John McIntyre, whom James Wolcott calls "the Dave Brubeck of the art and craft of copy editing," writes on language, editing, journalism, and random topics. Identifying his errors relieves him of the burden of omniscience. Write to email@example.com, befriend at Facebook, or follow at Twitter: @johnemcintyre. The original site, http://weblogs.baltimoresun.com/news/mcintyre/blog/, at www.baltimoresun.com/news/language-blog/, and now at https://www.baltimoresun.com/opinion/columnists/mcintyre/
Friday, May 22, 2009
The thing is, I loathe sports. (This has not been my best-kept secret.) I was a nearsighted, bookish child, bullied by non-bookish types who were, invariably, enthusiastic about sports and dim in the classroom. I have remained determinedly ignorant into my sixth decade about the basic rules of baseball, basketball, and football, to say nothing of the multitude of teams and players. I skipped my graduation exercises at Michigan State, in part to keep my record clean of never having set foot inside Spartan Stadium, and in six years in Syracuse I steered clear of Archbold Stadium as well. Were I there now, I would be keeping my distance from the repulsive Carrier Dome, which squats above the city.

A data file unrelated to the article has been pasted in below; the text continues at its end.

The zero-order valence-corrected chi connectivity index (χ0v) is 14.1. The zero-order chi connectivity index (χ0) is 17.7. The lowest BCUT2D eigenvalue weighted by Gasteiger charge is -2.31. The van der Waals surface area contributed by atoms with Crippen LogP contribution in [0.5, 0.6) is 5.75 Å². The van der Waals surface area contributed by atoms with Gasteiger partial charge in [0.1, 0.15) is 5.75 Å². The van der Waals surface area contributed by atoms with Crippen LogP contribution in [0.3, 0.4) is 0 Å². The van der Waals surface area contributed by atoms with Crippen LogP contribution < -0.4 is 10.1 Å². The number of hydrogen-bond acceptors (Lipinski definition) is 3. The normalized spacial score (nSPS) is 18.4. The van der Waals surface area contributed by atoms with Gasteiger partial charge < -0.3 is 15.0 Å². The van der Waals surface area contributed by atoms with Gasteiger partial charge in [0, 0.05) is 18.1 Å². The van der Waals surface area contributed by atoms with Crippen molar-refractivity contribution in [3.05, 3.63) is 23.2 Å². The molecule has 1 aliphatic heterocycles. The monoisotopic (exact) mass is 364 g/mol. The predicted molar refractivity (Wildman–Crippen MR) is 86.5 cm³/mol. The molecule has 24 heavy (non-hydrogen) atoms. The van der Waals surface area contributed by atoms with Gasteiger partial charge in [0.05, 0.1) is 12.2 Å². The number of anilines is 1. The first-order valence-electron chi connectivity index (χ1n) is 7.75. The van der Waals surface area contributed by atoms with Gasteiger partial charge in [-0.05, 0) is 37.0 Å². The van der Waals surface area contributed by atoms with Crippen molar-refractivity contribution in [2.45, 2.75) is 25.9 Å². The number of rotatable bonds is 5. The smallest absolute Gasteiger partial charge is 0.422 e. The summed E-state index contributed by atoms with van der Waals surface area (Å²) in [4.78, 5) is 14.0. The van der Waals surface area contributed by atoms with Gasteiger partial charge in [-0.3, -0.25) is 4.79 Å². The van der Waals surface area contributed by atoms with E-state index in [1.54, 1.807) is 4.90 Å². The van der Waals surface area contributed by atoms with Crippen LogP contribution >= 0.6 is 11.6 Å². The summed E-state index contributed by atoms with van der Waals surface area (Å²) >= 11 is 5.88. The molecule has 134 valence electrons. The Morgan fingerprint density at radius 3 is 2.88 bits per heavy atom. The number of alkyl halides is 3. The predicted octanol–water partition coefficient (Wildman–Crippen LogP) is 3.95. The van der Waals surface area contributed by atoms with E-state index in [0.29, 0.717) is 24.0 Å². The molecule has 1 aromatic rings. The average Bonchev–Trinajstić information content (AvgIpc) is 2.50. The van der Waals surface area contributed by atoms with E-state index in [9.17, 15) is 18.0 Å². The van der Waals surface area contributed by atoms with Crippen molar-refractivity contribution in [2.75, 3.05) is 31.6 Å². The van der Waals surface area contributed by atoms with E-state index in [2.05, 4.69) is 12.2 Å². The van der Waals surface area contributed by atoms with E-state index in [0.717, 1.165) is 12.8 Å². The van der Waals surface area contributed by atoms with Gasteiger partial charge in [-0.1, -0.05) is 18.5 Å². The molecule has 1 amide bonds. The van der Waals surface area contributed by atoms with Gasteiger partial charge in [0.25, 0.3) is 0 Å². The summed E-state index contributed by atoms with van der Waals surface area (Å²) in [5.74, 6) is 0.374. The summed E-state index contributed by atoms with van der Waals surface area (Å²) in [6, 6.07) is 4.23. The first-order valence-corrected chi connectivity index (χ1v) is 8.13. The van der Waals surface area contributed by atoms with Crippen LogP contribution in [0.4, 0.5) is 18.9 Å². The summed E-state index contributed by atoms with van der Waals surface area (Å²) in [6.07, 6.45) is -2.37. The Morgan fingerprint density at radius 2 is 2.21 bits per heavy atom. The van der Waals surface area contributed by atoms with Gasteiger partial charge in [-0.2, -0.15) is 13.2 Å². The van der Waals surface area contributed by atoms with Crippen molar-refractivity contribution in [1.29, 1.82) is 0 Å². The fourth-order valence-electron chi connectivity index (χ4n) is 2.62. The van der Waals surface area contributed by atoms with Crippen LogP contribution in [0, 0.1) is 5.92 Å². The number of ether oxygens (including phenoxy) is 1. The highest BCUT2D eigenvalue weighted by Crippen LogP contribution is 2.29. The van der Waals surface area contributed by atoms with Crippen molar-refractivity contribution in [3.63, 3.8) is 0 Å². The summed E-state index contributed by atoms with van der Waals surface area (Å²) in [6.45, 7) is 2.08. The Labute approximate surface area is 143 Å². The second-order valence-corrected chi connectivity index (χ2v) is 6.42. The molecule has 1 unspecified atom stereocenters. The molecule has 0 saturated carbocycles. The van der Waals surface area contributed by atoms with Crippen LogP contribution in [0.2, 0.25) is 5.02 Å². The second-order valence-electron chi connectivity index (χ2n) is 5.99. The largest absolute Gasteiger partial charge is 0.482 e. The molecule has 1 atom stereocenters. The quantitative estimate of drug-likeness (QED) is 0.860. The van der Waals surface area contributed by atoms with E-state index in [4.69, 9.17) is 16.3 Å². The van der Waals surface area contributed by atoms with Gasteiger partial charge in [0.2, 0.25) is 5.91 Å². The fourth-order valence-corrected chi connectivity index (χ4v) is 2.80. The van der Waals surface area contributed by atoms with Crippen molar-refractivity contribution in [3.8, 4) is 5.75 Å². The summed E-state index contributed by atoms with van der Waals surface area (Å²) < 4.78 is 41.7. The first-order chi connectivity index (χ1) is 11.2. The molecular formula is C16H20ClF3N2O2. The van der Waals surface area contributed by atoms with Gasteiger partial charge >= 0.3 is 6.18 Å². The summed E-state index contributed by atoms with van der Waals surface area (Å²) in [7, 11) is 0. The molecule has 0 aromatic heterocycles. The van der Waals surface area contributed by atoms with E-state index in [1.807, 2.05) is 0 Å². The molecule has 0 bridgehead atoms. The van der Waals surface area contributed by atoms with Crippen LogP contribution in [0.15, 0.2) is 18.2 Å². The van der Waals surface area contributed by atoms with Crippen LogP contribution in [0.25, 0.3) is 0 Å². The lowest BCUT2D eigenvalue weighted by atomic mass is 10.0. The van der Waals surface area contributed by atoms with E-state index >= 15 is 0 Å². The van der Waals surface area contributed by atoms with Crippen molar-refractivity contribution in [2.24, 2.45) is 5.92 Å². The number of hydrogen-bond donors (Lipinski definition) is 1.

That thing I say about baseball (it’s a verb), I also say about basketball, football, hockey, soccer, tennis, yachting, and all other forms of sport, known and potential. I would sooner be waterboarded than watch the Olympics. (I tolerate croquet a little, because my son’s alma mater humiliates the Naval Academy in a match every spring.) I am immune to Orioles madness and Ravens fever. The main consolation of my having been sacked by The Baltimore Sun is that I no longer have to dutifully go through the sports pages each morning.
This, if course, is nothing against Andy Knobel, for whom I have the deepest respect. I respect him for his detailed knowledge of the subject, as I would respect a scholar of Sumerian or any other arcane subject of which I am ignorant. And I admire his passion for accuracy and his unflagging determination to make things right. If I had any gift as a manager, it was the sense to let Andy do what needed to be done without my uninformed meddling.
I’m proud that one of my former students, Peter Blair, is a sports copy editor at The New York Times. He, too, knows his onions.
I wish them well. I wish all sports copy editors well in their struggle to provide fresh and accurate information to readers who crave it. I just don’t have that craving — never had it, never wanted it, and am delighted to be free of it.